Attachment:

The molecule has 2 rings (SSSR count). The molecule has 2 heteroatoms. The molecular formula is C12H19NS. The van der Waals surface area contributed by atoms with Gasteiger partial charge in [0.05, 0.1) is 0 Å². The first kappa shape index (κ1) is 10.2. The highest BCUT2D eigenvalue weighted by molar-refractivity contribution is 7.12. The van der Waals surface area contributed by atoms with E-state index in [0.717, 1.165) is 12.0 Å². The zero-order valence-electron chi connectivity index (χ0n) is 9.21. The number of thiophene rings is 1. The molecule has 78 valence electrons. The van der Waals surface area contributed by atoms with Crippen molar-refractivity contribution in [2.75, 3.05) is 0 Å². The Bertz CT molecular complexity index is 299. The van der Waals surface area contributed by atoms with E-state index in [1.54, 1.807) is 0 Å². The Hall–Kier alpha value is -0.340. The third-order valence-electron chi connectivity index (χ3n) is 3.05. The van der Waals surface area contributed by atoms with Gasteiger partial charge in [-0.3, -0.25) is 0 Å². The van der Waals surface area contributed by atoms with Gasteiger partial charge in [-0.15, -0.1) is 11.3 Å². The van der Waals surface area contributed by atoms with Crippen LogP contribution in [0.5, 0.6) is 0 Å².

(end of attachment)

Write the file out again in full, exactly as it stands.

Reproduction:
The molecule has 2 rings (SSSR count). The molecule has 2 heteroatoms. The molecular formula is C12H19NS. The van der Waals surface area contributed by atoms with Gasteiger partial charge in [0.05, 0.1) is 0 Å². The first kappa shape index (κ1) is 10.2. The highest BCUT2D eigenvalue weighted by molar-refractivity contribution is 7.12. The van der Waals surface area contributed by atoms with E-state index in [0.717, 1.165) is 12.0 Å². The zero-order valence-electron chi connectivity index (χ0n) is 9.21. The number of thiophene rings is 1. The molecule has 78 valence electrons. The van der Waals surface area contributed by atoms with Crippen molar-refractivity contribution in [2.75, 3.05) is 0 Å². The Bertz CT molecular complexity index is 299. The van der Waals surface area contributed by atoms with E-state index in [1.54, 1.807) is 0 Å². The Hall–Kier alpha value is -0.340. The third-order valence-electron chi connectivity index (χ3n) is 3.05. The van der Waals surface area contributed by atoms with Gasteiger partial charge in [-0.3, -0.25) is 0 Å². The van der Waals surface area contributed by atoms with Gasteiger partial charge in [-0.15, -0.1) is 11.3 Å². The van der Waals surface area contributed by atoms with Crippen LogP contribution in [0.5, 0.6) is 0 Å².